NEWSOMCARE: As part of a USC collaborative on health care reporting, Sophia Bollag, Michael Finch II, and Sammy Caiola report on Governor Newsom's proposal to create a California individual health care mandate following the elimination of the one that was included in President Obama's Affordable Care Act. They write:
When the federal Affordable Care Act first took effect in 2014, Americans had to pay a penalty known as the individual mandate if they didn’t have insurance. Congress has since rolled back the penalty, meaning Green won’t be fined for not having coverage.
But that could change if California Gov. Gavin Newsom recreates the individual mandate at the state level as part of his plan to prop up the state’s health insurance exchange and get more people insured.
Newsom and his legislative allies say they want the state-level mandate to work the same way as the federal one. The goal is to encourage enough healthy people to buy coverage to offset costs from those who need expensive care.
SCOTUS WITH THE MOSTUS: Yesterday, with Justice Ruth Bader Ginsburg back on the bench, the Supreme Court of the United States handed down a unanimous ruling authored by RBG in the closely watched case of Timbs v. Indiana. The case holds that the United States Constitution's Eighth Amendment clause prohibiting excessive fines applies not only to the federal governor, but to states and their political subdivisions as well.
The Eighth Amendment provides: "Excessive bail shall not be required, nor excessive fines imposed, nor cruel and unusual punishments inflicted."
The case is that of Tyson Timbs, whose 2012 Land Rover was seized after he sold $400 in heroin to an undercover cop. SCOTUSBlog's Amy Howe writes that, beyond home detention and probation, "The state court also ordered Timbs to forfeit his 2012 Land Rover, which he had purchased for approximately $42,000 with the proceeds of his father’s life insurance policy, on the theory that he had used the car to transport drugs."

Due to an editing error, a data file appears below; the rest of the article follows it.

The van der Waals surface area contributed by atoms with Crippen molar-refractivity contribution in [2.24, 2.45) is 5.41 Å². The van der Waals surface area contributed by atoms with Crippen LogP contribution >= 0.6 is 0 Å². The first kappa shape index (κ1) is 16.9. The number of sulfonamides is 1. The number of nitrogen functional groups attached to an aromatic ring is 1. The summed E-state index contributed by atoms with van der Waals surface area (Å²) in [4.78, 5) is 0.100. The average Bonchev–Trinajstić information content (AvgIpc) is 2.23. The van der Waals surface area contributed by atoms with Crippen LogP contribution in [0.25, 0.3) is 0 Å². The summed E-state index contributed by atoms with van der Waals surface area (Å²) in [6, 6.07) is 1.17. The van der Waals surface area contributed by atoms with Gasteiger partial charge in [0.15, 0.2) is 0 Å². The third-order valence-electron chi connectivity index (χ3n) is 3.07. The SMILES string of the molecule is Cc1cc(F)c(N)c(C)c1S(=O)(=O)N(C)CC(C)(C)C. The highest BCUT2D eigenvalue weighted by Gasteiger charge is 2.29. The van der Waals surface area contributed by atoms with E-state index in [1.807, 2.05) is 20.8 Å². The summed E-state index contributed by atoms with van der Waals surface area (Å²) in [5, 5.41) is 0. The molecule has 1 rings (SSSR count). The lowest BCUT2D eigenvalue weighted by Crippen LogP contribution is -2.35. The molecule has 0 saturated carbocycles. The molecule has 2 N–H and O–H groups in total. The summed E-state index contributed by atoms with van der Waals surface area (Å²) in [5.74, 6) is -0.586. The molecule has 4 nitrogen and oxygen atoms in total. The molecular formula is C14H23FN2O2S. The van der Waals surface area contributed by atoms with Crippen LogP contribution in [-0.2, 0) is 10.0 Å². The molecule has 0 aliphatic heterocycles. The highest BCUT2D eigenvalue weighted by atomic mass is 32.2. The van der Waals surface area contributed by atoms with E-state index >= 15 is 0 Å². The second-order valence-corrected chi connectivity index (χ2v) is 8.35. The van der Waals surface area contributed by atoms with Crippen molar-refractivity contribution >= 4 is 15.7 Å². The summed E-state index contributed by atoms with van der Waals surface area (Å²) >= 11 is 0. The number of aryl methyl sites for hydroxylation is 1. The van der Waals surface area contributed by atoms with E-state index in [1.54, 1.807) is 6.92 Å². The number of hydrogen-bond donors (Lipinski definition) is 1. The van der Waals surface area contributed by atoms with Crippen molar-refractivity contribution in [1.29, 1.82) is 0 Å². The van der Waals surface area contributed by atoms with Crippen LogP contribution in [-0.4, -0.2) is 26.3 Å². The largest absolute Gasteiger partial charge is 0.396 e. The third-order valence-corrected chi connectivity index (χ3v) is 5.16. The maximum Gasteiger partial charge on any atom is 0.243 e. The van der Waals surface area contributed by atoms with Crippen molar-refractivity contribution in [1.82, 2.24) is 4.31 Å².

"Timbs challenged the forfeiture of his Land Rover as a violation of the Constitution’s ban on excessive fines, and a state trial court agreed. It reasoned that because the SUV was worth four times more than the maximum fine that the state could impose, requiring Timbs to forfeit it would be “grossly disproportional to the gravity” of Timbs’ crime.
An intermediate appeals court upheld that decision, but the Indiana Supreme Court reversed. It ruled that the U.S. Supreme Court has never specifically said that the Constitution’s ban on excessive fines – part of the Bill of Rights, which was originally interpreted as applying only to the federal government – applies to the states."
In the ruling, the court seemingly almost asks why the case had to even come before them. After all, the Eighth Amendment seems in line with other civil rights amendments that apply to the states through the Fourteenth Amendment.
California already has more stringent civil and criminal forfeiture laws than most states and than under federal law, so it's unclear how significant yesterday's ruling will have on The Golden State.
CHOO-CHOO FIGHT: For KQED, Dan Brekke and Scott Shafer report that the fight between California and the Trump Administration over high-speed rail funding may just be beginning, and Senator Scott Wiener (D-San Francisco) believes that it's about more than the wall:
"It's Donald Trump's allies in the Central Valley who have done everything in their power to slow down the land acquisition and the other logistical steps to build the project," Wiener said. "So this project has been so politicized by Trump's own colleagues in the Republican Party who are opposing the project that it's hard for him to say 'well you didn't do it quickly enough.'"
George Skelton writes in the Times that President Trump's war with California over the train provided a needed assist to Governor Newsom, whose State of the State message left many advocates, legislators, and reporters unclear on exactly what he was proposing.
Meanwhile, Dan Walters opines that Newsom should have just done what Walters has been advocating for months--finish the build-out of the current construction in the Central Valley, then integrate the new rail with Amtrak, and bail out on the concept of statewide high-speed rail.